How the Celsius Affair Plays Into the U.S. Crypto Regulatory Debate
The dramatic arrest of Celsius founder Alex Mashinsky on Thursday adds extra fuel to an already fiery debate over how to treat crypto – and whether 100-year–old laws are sufficient to regulate the likes of Binance and Coinbase.
The action by multiple federal regulators comes as the Securities and Exchange Commission’s alleged authority over crypto comes under judicial pressure, and lawmakers and regulators fight over what new legislation, if any, is needed for the sector.
Mashinsky, who was Celsius’ Chief Executive Officer until September after it filed for bankruptcy one year ago today, has pleaded not guilty to charges including wire fraud and securities fraud, and to manipulating the price of Celsius’ token CEL; his lawyers have told CoinDesk he “vehemently denies” the allegations.
The news came on the same day that a New York court ruled partially in favor of Ripple, saying that the XRP token wasn’t an investment contract when sold algorithmically on exchanges, and hence doesn’t fall under securities law.
That in turn could have implications for a suite of cases which the SEC has taken against Coinbase (COIN), Binance and Bittrex, arguing that they should have registered because tokens traded on those platforms, such as solana (SOL), polygon (MATIC) and cardano (ADA), fall under its purview.
It also comes in the week that lawmakers in Congress sought to again rejig laws to fit digital assets, with a bipartisan bill from Senators Cynthia Lummis (R-Wyo.) and Kirsten Gillibrand (D-N.Y.) focused on giving extra crypto powers to the Commodity Futures Trading Commission (CFTC).
CEL v. XRP
Mashinsky has previously sought to distinguish its own case from that of Ripple, saying that CEL was registered with the SEC. In reality, he appears to have sought an exemption from registration by arguing the token was only used by accredited, financially knowledgeable investors.
That’s not the only difference between the cases. Ripple is formally separate from XRP, but Mashinsky may not have been so careful about links to his own token. According to the SEC filing, “Mashinsky wrote in an internal message that he wanted ‘to be able to talk about CEL just like public companies talk about their stock.’” It alleges that, after Celsius, Mashinsky was the second largest holder of CEL.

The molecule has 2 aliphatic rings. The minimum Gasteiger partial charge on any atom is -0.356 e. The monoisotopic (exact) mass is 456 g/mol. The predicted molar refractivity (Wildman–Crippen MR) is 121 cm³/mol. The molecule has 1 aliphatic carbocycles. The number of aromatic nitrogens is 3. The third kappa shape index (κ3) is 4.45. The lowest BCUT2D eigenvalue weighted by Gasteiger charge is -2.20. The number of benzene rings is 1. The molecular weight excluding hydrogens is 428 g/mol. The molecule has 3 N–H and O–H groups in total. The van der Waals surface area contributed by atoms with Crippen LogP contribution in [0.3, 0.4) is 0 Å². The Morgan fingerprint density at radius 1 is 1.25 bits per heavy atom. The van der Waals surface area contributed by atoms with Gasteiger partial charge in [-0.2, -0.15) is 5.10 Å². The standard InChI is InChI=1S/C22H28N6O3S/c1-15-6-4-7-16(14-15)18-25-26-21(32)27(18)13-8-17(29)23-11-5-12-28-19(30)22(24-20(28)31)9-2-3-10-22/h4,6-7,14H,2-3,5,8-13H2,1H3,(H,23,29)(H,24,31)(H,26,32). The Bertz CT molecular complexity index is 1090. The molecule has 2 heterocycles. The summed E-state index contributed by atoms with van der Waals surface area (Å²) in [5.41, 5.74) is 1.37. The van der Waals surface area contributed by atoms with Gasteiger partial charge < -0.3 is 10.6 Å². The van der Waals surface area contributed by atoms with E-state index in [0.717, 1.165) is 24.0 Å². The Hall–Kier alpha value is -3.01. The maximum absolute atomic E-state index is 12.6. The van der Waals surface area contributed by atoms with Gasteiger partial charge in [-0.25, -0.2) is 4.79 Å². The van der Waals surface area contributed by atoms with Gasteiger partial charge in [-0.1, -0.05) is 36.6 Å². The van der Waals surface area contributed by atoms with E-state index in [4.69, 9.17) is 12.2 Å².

The SEC appears to concede a distinction between Celsius and other cases. It says Celsius offered and sold CEL as a security, but doesn’t explicitly say whether the token was correctly registered or exempted. Celsius is taken to task for failing to register another of its offerings, the Earn Interest Program – under which the company offered rates as high as 17% to investors tendering their crypto, which the SEC also says is a security.
CoinDesk has reached out to the SEC for comment on the status of CEL, but did not immediately receive a response.
The SEC has stressed that existing rules designed to protect investors, many of which date back to the 1930s, already apply to crypto companies like Celsius.
“The misconduct here is yet another example of the need for crypto market participants to come into compliance with our securities laws,” which would have implied proper disclosures and routine inspections by regulators, the agency’s Enforcement Director Gurbir Grewal told reporters on Thursday.
That’s an unsurprising stance for the SEC to take: its ongoing legal cases hinge on it asserting that current laws are clear and that Binance, Bittrex, Coinbase and Ripple aren’t complying.
Rival officials put a different emphasis.
The CFTC believes large-scale cryptocurrencies like bitcoin (BTC), ether (ETH), USDC and tether are commodities under U.S. law, and has said both Mashinksy and Celsius should have been registered in connection with commodity pool operations. But CFTC officials are less satisfied with the legal status quo, and say the Celsius affair just underlines the need for change.
“I am glad that the Commission [CFTC] has the ability to go after fraud after the fact,” CFTC Commissioner Kristin N. Johnson said in a Thursday statement, but added that “the lack of a clear regulatory framework for digital assets allowed this fraud to flourish.”
“Customers and the public would be better served by a comprehensive regulatory regime that could prevent frauds like this one from developing in the first place,” said Johnson reiterating her call for a “a clear and robust regulatory regime for digital assets …. in light of yet another example of its necessity.”